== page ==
(function theLoop (data, stuff, i) {
  setTimeout(function () {
    // DO SOMETHING WITH data AND stuff
    if (--i) {                  // If i > 0, keep going
      theLoop(data, stuff, i);  // Call the loop again
  }, 3000);
})(data, stuff, i);

If any of this is confusing, or if you’d really like to understand more about some of the pitfalls and complexities of JavaScript, you seriously need to read K. Scott Allen’s excellent explanations of things like this, Function.apply vs. Function.call, variable scopes, and closures in JavaScript:

And finally, don’t miss John Resig on How Javascript Timers Work!

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JavaScript Fun: Looping with a Delay
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11 thoughts on “JavaScript Fun: Looping with a Delay

  • 4 February 2016 at 17:41

    Awesome tutorial that made my day! Thought that was happening with the que but wasn’t sure how to fix.

  • 23 March 2016 at 13:56

    Thank you for this tutorial.
    I kind of got it but it quickly turned into a mess in my head.
    So I implemented it “the hacking way” into my code and it performed like a charm. (even though I had to mark the perimeter of this code with “don’t touch” comments)

    Now the time to pay the technical dept is coming, as I have to turn this code into Java for I am porting my mini game on smartphone 🙂

    As far as I got, the answer is ” Thread.sleep ” but I have a feeling it is not what I am looking for.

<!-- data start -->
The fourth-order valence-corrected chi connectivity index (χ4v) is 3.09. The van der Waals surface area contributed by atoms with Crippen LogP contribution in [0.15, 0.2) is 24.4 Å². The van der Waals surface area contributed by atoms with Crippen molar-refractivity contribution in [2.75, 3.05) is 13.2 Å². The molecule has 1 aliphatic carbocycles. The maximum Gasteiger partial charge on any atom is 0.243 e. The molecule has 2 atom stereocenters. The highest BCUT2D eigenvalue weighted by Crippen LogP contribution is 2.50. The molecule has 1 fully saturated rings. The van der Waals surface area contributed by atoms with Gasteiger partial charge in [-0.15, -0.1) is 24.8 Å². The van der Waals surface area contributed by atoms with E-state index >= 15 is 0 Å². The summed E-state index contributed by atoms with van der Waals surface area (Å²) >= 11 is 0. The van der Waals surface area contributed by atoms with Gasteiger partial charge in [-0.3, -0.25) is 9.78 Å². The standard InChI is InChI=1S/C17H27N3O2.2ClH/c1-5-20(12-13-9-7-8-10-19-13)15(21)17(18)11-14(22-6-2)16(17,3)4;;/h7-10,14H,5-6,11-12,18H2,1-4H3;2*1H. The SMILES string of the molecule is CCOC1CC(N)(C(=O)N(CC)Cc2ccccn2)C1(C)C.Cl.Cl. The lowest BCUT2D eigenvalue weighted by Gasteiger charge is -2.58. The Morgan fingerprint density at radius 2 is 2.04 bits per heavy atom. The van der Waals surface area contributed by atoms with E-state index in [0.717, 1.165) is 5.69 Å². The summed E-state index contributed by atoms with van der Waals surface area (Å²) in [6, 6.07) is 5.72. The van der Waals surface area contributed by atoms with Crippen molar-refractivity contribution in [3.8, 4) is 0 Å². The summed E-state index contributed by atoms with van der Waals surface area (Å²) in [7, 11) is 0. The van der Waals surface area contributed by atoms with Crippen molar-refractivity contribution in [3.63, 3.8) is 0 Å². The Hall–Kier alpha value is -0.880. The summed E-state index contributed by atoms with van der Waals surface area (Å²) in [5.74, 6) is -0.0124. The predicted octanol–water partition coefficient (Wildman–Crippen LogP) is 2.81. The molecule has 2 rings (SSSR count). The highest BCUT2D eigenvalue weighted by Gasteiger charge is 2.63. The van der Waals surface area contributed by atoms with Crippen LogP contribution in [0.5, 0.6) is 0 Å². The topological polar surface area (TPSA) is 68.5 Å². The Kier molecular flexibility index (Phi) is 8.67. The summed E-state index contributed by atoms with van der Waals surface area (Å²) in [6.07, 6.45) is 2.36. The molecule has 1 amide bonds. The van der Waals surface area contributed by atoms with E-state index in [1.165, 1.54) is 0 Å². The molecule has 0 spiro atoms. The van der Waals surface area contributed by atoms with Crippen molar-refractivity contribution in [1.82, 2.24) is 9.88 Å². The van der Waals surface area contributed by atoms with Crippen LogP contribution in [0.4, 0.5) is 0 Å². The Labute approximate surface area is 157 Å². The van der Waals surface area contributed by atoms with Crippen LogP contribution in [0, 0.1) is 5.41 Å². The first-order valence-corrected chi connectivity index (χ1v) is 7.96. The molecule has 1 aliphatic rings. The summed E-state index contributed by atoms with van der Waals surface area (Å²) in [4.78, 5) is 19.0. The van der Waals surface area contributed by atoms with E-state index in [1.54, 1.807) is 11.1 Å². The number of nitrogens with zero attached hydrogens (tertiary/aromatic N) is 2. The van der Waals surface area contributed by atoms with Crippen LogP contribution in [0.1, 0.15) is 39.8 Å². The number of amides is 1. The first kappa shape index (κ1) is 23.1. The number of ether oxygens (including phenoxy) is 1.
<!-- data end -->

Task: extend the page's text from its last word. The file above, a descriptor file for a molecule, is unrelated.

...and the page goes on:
Could you show me the direction to the Java way of this tutorial ?

    thx again 🙂

    • 23 March 2016 at 15:08

      EEK!! I haven’t programmed anything in Java in a loooong time. I’m afraid I can’t help you there.

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  • 19 December 2017 at 21:15

    Very well written and explained. Thank you!

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  • 26 October 2019 at 21:19

    I have been trying to use the “Se;f-Invoking” function inside of the loop but it doesn’t work as expected. Do you have any example?


  • 26 October 2019 at 21:43

    Sorry, my bad. I was using the function insider the loop and not vice-versa. Here is my working example:
    // Sorting Last to First
    function sortlastToFirst() {
    var parElement = document.getElementById(“flex-box”);

    // Target every child of the element
    var numChildren = parElement.children.length;
    (function myLoop(i) {
    setTimeout(function() {
    alert(“hell88o”); // your code here
    for (let index = 0; index 0
    }, 3000);
    })(5); // pass the number of iterations as an argument

    Thank you

  • 21 February 2020 at 22:54

    I loved this. I ended writing something like this:

    function createProperty(x, y) {
    console.log(`x: ${x}, y: ${y}`);

    (function childLoop (x) {
    setTimeout(function () {
    (function childWeekLoop (y) {
    setTimeout(async function () {
    await createProperty(x, y);
    if (--y) {
    if (y==0 && --x) {
    }, 1000);
    }, 1000);